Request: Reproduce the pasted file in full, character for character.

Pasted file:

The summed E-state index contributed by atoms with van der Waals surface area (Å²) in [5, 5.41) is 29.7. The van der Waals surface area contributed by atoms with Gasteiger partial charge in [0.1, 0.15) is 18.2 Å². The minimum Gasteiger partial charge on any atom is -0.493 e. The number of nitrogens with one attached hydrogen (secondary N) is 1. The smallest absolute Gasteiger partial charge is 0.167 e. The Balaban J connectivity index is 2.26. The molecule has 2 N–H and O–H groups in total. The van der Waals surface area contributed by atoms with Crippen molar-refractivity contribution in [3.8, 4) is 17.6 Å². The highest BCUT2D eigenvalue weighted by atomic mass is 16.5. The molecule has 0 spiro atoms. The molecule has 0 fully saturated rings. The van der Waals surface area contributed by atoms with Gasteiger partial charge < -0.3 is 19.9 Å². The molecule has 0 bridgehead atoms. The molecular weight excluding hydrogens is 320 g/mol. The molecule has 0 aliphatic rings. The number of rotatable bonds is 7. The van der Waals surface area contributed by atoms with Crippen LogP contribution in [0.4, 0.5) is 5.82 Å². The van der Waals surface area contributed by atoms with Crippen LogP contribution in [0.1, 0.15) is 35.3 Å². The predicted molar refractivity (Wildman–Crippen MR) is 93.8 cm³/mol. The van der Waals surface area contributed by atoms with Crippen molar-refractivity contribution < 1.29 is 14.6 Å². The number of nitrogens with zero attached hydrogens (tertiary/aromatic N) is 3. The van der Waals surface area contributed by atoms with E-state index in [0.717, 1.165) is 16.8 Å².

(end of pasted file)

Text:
The summed E-state index contributed by atoms with van der Waals surface area (Å²) in [5, 5.41) is 29.7. The van der Waals surface area contributed by atoms with Gasteiger partial charge in [0.1, 0.15) is 18.2 Å². The minimum Gasteiger partial charge on any atom is -0.493 e. The number of nitrogens with one attached hydrogen (secondary N) is 1. The smallest absolute Gasteiger partial charge is 0.167 e. The Balaban J connectivity index is 2.26. The molecule has 2 N–H and O–H groups in total. The van der Waals surface area contributed by atoms with Crippen molar-refractivity contribution in [3.8, 4) is 17.6 Å². The highest BCUT2D eigenvalue weighted by atomic mass is 16.5. The molecule has 0 spiro atoms. The molecule has 0 fully saturated rings. The van der Waals surface area contributed by atoms with Gasteiger partial charge < -0.3 is 19.9 Å². The molecule has 0 bridgehead atoms. The molecular weight excluding hydrogens is 320 g/mol. The molecule has 0 aliphatic rings. The number of rotatable bonds is 7. The van der Waals surface area contributed by atoms with Crippen LogP contribution in [0.4, 0.5) is 5.82 Å². The van der Waals surface area contributed by atoms with Crippen LogP contribution in [0.1, 0.15) is 35.3 Å². The predicted molar refractivity (Wildman–Crippen MR) is 93.8 cm³/mol. The van der Waals surface area contributed by atoms with Crippen molar-refractivity contribution < 1.29 is 14.6 Å². The number of nitrogens with zero attached hydrogens (tertiary/aromatic N) is 3. The van der Waals surface area contributed by atoms with E-state index in [0.717, 1.165) is 16.8 Å².